§5-29-20  Privileges and immunities for peer review activities. –


Published: 2015

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TITLE 5

Businesses and Professions

CHAPTER 5-29

Podiatrists

SECTION 5-29-20



   § 5-29-20  Privileges and immunities for

peer review activities. –

(a) Neither the proceedings nor the records of peer review boards are subject

to discovery or admissible in evidence in any case except litigation arising

out of the imposition of sanctions upon a podiatrist. Any imposition or notice

of a restriction of privileges or a requirement of supervision imposed on a

podiatrist for unprofessional conduct is subject to discovery and admissible in

any proceeding against the podiatrist or against any podiatry care facility or

podiatry care provider which allows the podiatrist to perform the podiatry

procedures which are the subject of the restrictions or supervision during the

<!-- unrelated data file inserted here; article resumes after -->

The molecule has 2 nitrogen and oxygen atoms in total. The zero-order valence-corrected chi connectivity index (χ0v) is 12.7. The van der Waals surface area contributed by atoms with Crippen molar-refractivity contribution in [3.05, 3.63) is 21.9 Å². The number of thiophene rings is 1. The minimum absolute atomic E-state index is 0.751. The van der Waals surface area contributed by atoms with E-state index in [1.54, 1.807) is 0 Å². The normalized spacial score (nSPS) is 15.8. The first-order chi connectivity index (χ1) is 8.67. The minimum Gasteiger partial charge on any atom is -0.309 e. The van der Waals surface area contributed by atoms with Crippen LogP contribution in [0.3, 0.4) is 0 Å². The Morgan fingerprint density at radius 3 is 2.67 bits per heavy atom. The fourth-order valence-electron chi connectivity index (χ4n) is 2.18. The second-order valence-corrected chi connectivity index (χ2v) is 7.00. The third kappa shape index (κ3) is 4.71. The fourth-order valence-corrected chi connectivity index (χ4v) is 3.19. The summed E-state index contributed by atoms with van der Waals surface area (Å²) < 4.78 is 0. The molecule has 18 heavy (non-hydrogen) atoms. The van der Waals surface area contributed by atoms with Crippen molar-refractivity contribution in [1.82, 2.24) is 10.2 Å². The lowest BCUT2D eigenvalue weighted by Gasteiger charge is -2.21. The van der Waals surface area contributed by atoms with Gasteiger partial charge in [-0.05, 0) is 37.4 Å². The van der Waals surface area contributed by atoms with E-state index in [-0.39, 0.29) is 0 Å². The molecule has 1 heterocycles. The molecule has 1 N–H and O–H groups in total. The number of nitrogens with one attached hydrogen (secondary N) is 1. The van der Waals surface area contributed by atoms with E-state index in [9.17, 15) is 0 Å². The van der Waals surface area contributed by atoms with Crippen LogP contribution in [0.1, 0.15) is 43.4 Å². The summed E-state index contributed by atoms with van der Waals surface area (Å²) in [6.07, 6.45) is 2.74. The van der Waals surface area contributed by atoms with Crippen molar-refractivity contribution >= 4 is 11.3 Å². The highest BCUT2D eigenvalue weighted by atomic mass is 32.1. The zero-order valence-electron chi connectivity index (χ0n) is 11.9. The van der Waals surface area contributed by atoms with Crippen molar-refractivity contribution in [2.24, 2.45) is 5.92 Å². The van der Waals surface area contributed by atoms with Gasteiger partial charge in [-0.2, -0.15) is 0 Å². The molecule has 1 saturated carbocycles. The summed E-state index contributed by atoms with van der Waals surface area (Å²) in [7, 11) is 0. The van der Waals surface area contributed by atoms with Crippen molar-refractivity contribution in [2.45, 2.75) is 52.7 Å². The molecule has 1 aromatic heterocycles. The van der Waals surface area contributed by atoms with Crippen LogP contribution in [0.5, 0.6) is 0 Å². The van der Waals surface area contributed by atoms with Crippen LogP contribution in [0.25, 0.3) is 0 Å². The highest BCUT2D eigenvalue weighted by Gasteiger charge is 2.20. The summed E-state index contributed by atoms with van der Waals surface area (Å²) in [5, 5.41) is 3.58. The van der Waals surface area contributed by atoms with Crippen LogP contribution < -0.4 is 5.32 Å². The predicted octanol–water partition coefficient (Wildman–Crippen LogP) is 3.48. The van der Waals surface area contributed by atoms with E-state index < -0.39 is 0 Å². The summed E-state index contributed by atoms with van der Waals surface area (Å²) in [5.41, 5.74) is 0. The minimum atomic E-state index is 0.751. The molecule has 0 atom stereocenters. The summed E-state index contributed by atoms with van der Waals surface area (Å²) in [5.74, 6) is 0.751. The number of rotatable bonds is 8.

period of any imposition or notice of a restriction of privileges or a

requirement of supervision, and apply to records made in the regular course of

business by a hospital or other provider of health care information. Documents

or records available from original sources are not to be construed as immune

from discovery or use in any civil proceedings merely because they were

presented during the proceedings of the committee.



   (b) There is no monetary liability on the part of, and no

cause of action for damages arising against, any member of an appointed peer

review board operated pursuant to written bylaws, for any act or proceeding

undertaken or performed within the scope of the functions of the board.



   (c) There is no monetary liability on the part of, and no

cause of action for damages arising against, any person on account of the

communication of information in the possession of that person to any peer

review board or the board of examiners in podiatry when the communication is

intended to aid in the evaluation of the qualifications, fitness, or character

of a practitioner of podiatry and does not represent as true any matter not

reasonably believed to be true.



   (d) Any peer review processes authorized by statute and

carried out in good faith have the benefit of the state action exemption to the

state antitrust law.



History of Section.

(P.L. 1988, ch. 274, § 2.)

Related Laws